In addition, it is decorated with marigolds and globe amaranth since the color of those flowers represent the east and the south.

Marigolds are used for both Canal Pixan and Day of the Dead altars.
Marigolds are used for both Canal Pixan and Day of the Dead altars.

A green cross is placed in the center of the altar, a combination between the Catholic religion and the Mayan culture, since the green color symbolizes the Ya'axché, the Sacred Mayan Ceiba.

Black or white candles, incense, and 5 jícaras - four in the corners and one in the center - are some of the objects placed on the altar. Water, chocolate, or atole can be poured into the jícaras.

The Hanal Pixan meal

If you've read our post about the top 10 must-try dishes from the Yucatan Peninsula, you surely know the importance of food in the Mexican culture.

Since it is a celebration, the Yucatecans prepare delicious dishes to welcome their loved ones.

The pib is the main dish of the Hanal Pixan and all the members of the family help to cook it.

Cooking pib is an art. The main ingredients are fresh chicken, masa, banana leaves, tomato, onion, epazote leaves, chili, and a type of gravy called k’ool. The chicken is seasoned with achiote paste, while the k'ool is prepared with chicken broth and masa.

The masa is shaped like a bowl and filled with the chicken and vegetables. After sealing it, it is wrapped with softened banana leaves. Then, pib is cooked in a cooking pit with wood and stones for about an hour.

Pib is more than just food. Its preparation is a Hanal Pixan tradition. So when you visit the Yucatan, don't forget to try this dish.

Seasonal fruits and candies are also offerings for the Hanal Pixan altar.
Seasonal fruits and candies are also offerings for the Hanal Pixan altar.

Tortillas are essential in the Mexican diet. They are used to complement almost any meal, but the handmade tortilla is prepared for the special occasion.

Cochinita pibil, relleno negro, puchero and frijol con puerco are other dishes that can be offered in Hanal Pixan.

On the other hand, the pumpkin seed candy - which is prepared with sugar, egg, pumpkin seeds and coloring - and the yucca, coconut, papaya, sweet potato and marzipan sweets are some of the special desserts for Hanal Pixan.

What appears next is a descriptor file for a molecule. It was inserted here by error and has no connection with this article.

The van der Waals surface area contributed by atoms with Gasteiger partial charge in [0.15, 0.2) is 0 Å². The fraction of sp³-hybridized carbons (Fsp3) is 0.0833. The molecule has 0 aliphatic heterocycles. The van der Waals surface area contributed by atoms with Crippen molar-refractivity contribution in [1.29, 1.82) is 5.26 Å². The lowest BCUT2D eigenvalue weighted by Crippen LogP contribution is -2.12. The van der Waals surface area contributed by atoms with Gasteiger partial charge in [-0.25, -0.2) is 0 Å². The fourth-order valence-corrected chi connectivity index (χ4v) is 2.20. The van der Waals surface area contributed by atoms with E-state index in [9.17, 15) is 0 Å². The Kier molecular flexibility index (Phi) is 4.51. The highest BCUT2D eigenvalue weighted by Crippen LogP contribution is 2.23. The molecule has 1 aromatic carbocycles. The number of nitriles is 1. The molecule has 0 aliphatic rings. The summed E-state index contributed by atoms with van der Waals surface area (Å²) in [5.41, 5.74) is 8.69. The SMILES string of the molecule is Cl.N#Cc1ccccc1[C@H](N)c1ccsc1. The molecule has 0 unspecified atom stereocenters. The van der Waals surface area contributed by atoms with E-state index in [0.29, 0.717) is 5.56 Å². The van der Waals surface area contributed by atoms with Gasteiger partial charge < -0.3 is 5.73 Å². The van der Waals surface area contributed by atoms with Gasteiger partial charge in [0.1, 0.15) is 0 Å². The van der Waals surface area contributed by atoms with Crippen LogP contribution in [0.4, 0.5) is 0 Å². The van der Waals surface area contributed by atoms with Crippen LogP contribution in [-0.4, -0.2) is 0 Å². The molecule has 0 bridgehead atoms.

The traditional drinks are atole or hot chocolate, but some people also serve water and the favorite drink of the person who is remembered.

The memories of the departed

Souvenirs are indispensable on the altars of the Hanal Pixan. These objects serve to remember and honor the souls that visit the living.
The altars are used to place photographs, some of their belongings or things they liked while they were alive.

In addition, food is usually served according to the tastes of the honored people, to give them a treat.

Another custom of both the Day of the Dead and Hanal Pixan is to serve the souls' favorite liquors and drinks. For example, wine, coffee, soda, etc.

As mentioned above, the purpose is to welcome the souls.

The Festival of Souls in Merida

The Festival of Souls is a celebration organized by the City Council of Merida, Yucatan. This event aims to preserve the tradition of Hanal Pixan.

During this celebration you can attend the Paseo de las Animas, honor the dead and visit the Camino de Flores.

Surely when you think of Mexico, flowers, day of the dead skulls, good food and many colors come to mind. You can find all this in the Camino de las Flores, a corridor full of flowers related to the Hanal Pixan.

Many of the residents of Merida, Yucatan visit the Camino de las Flores as a family to take pictures and spend a nice afternoon.

If you are interested in living this experience, the Camino de las Flores will be installed from October 25 to November 17, next to the La Paz Park, between Calle 59 and Calle 6.

In the Paseo de las Animas you can enjoy exhibitions of Pok ta Pok -the sport of the ancient Mesoamerican civilizations-, live pre-Hispanic music, folk dances, plays and shows.

This celebration is full of color and music. The attendees dress up in the typical Yucatecan costume or disguise themselves as catrinas.

If you have never been able to experience the Hanal Pixan or Day of the Dead, we suggest you attend the Paseo de las Animas to enjoy the culture of Yucatan like never before.

Hanal Pixan is more than a celebration

The tradition of the Hanal Pixan is more than a celebration.

It is not only about the celebration itself, but about its meaning: the spiritual connection with our departed loved ones. That's why they are honored by welcoming them, so they can taste pib.

All of this makes a good reason to invest in Merida. Besides the Hanal Pixan, there are many beautiful and colorful customs throughout the year. In Merida you can always celebrate and learn something new about the culture of Yucatan.

Invertir en Yucatán EN

Subscribe to our newsletter
and get new investment tips right on your inbox

Related articles

Copyright Anah Bienes Raíces
facebook logoinstagram logolinkedin logowhatsapp logo